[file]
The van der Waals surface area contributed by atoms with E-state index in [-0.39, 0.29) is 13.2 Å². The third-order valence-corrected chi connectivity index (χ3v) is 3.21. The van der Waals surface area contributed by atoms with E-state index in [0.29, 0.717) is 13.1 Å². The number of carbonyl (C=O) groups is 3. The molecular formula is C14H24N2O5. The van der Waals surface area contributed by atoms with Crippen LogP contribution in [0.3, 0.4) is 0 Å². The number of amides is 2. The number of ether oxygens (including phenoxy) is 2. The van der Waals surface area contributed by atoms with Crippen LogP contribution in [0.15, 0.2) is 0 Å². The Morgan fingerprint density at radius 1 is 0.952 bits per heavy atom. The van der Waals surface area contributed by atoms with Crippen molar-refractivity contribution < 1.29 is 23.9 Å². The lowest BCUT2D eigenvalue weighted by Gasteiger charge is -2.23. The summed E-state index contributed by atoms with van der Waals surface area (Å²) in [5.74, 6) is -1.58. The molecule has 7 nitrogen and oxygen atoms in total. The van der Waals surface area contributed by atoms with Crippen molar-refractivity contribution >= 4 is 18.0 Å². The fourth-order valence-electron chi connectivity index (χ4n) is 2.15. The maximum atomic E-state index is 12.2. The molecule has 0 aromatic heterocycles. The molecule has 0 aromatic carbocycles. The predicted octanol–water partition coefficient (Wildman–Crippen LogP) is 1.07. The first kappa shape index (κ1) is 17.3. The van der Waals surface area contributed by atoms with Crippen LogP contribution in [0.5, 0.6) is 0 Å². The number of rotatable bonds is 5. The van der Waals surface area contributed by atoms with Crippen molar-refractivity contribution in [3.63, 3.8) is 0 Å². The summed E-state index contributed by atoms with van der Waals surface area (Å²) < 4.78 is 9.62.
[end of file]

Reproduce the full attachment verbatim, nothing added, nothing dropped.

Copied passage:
The van der Waals surface area contributed by atoms with E-state index in [-0.39, 0.29) is 13.2 Å². The third-order valence-corrected chi connectivity index (χ3v) is 3.21. The van der Waals surface area contributed by atoms with E-state index in [0.29, 0.717) is 13.1 Å². The number of carbonyl (C=O) groups is 3. The molecular formula is C14H24N2O5. The van der Waals surface area contributed by atoms with Crippen LogP contribution in [0.3, 0.4) is 0 Å². The number of amides is 2. The number of ether oxygens (including phenoxy) is 2. The van der Waals surface area contributed by atoms with Crippen LogP contribution in [0.15, 0.2) is 0 Å². The Morgan fingerprint density at radius 1 is 0.952 bits per heavy atom. The van der Waals surface area contributed by atoms with Crippen molar-refractivity contribution < 1.29 is 23.9 Å². The lowest BCUT2D eigenvalue weighted by Gasteiger charge is -2.23. The summed E-state index contributed by atoms with van der Waals surface area (Å²) in [5.74, 6) is -1.58. The molecule has 7 nitrogen and oxygen atoms in total. The van der Waals surface area contributed by atoms with Crippen molar-refractivity contribution >= 4 is 18.0 Å². The fourth-order valence-electron chi connectivity index (χ4n) is 2.15. The maximum atomic E-state index is 12.2. The molecule has 0 aromatic heterocycles. The molecule has 0 aromatic carbocycles. The predicted octanol–water partition coefficient (Wildman–Crippen LogP) is 1.07. The first kappa shape index (κ1) is 17.3. The van der Waals surface area contributed by atoms with Crippen LogP contribution in [0.5, 0.6) is 0 Å². The number of rotatable bonds is 5. The van der Waals surface area contributed by atoms with Crippen molar-refractivity contribution in [3.63, 3.8) is 0 Å². The summed E-state index contributed by atoms with van der Waals surface area (Å²) < 4.78 is 9.62.